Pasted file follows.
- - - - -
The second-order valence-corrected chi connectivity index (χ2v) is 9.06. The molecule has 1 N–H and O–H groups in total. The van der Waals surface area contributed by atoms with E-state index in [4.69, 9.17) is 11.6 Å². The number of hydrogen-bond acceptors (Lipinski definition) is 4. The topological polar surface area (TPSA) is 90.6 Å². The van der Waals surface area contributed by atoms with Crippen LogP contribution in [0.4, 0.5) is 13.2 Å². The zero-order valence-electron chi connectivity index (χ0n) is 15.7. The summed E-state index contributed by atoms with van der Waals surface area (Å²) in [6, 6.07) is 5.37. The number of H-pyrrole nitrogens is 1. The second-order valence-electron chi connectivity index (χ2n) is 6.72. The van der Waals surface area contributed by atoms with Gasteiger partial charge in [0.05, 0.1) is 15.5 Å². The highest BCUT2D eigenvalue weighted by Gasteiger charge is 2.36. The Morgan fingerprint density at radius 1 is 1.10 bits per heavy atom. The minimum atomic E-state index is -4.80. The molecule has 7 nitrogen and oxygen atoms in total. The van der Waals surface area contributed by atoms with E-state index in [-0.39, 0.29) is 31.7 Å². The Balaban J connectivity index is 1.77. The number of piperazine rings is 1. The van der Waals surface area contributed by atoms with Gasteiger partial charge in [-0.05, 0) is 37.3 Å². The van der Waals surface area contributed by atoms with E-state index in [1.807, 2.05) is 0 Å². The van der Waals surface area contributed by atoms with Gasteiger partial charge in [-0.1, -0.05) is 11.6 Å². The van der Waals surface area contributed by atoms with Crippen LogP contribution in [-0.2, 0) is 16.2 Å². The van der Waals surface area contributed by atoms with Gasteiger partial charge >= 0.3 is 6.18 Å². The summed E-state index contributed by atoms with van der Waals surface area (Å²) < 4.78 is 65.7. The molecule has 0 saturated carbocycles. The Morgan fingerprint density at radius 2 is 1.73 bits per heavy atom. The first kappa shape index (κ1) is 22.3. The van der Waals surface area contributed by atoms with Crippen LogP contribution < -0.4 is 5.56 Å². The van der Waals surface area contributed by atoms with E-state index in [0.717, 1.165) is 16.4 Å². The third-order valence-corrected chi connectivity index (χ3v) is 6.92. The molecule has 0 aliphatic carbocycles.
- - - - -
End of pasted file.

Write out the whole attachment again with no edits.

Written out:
The second-order valence-corrected chi connectivity index (χ2v) is 9.06. The molecule has 1 N–H and O–H groups in total. The van der Waals surface area contributed by atoms with E-state index in [4.69, 9.17) is 11.6 Å². The number of hydrogen-bond acceptors (Lipinski definition) is 4. The topological polar surface area (TPSA) is 90.6 Å². The van der Waals surface area contributed by atoms with Crippen LogP contribution in [0.4, 0.5) is 13.2 Å². The zero-order valence-electron chi connectivity index (χ0n) is 15.7. The summed E-state index contributed by atoms with van der Waals surface area (Å²) in [6, 6.07) is 5.37. The number of H-pyrrole nitrogens is 1. The second-order valence-electron chi connectivity index (χ2n) is 6.72. The van der Waals surface area contributed by atoms with Gasteiger partial charge in [0.05, 0.1) is 15.5 Å². The highest BCUT2D eigenvalue weighted by Gasteiger charge is 2.36. The Morgan fingerprint density at radius 1 is 1.10 bits per heavy atom. The minimum atomic E-state index is -4.80. The molecule has 7 nitrogen and oxygen atoms in total. The van der Waals surface area contributed by atoms with E-state index in [-0.39, 0.29) is 31.7 Å². The Balaban J connectivity index is 1.77. The number of piperazine rings is 1. The van der Waals surface area contributed by atoms with Gasteiger partial charge in [-0.05, 0) is 37.3 Å². The van der Waals surface area contributed by atoms with E-state index in [1.807, 2.05) is 0 Å². The van der Waals surface area contributed by atoms with Gasteiger partial charge in [-0.1, -0.05) is 11.6 Å². The van der Waals surface area contributed by atoms with Crippen LogP contribution in [-0.2, 0) is 16.2 Å². The van der Waals surface area contributed by atoms with Gasteiger partial charge >= 0.3 is 6.18 Å². The summed E-state index contributed by atoms with van der Waals surface area (Å²) < 4.78 is 65.7. The molecule has 0 saturated carbocycles. The Morgan fingerprint density at radius 2 is 1.73 bits per heavy atom. The first kappa shape index (κ1) is 22.3. The van der Waals surface area contributed by atoms with Crippen LogP contribution < -0.4 is 5.56 Å². The van der Waals surface area contributed by atoms with E-state index in [0.717, 1.165) is 16.4 Å². The third-order valence-corrected chi connectivity index (χ3v) is 6.92. The molecule has 0 aliphatic carbocycles.